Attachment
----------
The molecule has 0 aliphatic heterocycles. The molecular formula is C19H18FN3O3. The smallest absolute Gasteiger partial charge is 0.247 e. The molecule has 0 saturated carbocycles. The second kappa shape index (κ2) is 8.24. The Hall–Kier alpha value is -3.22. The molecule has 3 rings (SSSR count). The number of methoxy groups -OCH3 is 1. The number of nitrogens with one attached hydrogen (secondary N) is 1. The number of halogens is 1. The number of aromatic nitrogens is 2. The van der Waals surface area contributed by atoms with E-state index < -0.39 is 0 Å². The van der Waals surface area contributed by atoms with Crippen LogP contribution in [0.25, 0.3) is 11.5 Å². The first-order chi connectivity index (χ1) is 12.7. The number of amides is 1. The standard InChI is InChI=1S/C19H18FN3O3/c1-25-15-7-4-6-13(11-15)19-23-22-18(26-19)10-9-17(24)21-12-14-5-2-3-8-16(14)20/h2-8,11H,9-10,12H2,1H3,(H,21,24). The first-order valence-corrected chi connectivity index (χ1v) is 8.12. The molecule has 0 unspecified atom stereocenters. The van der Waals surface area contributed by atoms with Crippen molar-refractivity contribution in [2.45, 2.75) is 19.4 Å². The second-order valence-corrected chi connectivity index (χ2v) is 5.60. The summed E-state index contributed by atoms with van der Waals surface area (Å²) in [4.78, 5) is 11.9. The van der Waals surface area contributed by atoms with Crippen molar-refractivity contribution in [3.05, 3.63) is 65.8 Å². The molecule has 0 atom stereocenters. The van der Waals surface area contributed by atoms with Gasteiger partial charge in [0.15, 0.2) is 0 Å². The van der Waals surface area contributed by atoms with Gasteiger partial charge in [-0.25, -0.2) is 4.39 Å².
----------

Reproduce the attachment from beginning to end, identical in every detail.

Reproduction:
The molecule has 0 aliphatic heterocycles. The molecular formula is C19H18FN3O3. The smallest absolute Gasteiger partial charge is 0.247 e. The molecule has 0 saturated carbocycles. The second kappa shape index (κ2) is 8.24. The Hall–Kier alpha value is -3.22. The molecule has 3 rings (SSSR count). The number of methoxy groups -OCH3 is 1. The number of nitrogens with one attached hydrogen (secondary N) is 1. The number of halogens is 1. The number of aromatic nitrogens is 2. The van der Waals surface area contributed by atoms with E-state index < -0.39 is 0 Å². The van der Waals surface area contributed by atoms with Crippen LogP contribution in [0.25, 0.3) is 11.5 Å². The first-order chi connectivity index (χ1) is 12.7. The number of amides is 1. The standard InChI is InChI=1S/C19H18FN3O3/c1-25-15-7-4-6-13(11-15)19-23-22-18(26-19)10-9-17(24)21-12-14-5-2-3-8-16(14)20/h2-8,11H,9-10,12H2,1H3,(H,21,24). The first-order valence-corrected chi connectivity index (χ1v) is 8.12. The molecule has 0 unspecified atom stereocenters. The van der Waals surface area contributed by atoms with Crippen molar-refractivity contribution in [2.45, 2.75) is 19.4 Å². The second-order valence-corrected chi connectivity index (χ2v) is 5.60. The summed E-state index contributed by atoms with van der Waals surface area (Å²) in [4.78, 5) is 11.9. The van der Waals surface area contributed by atoms with Crippen molar-refractivity contribution in [3.05, 3.63) is 65.8 Å². The molecule has 0 atom stereocenters. The van der Waals surface area contributed by atoms with Gasteiger partial charge in [0.15, 0.2) is 0 Å². The van der Waals surface area contributed by atoms with Gasteiger partial charge in [-0.25, -0.2) is 4.39 Å².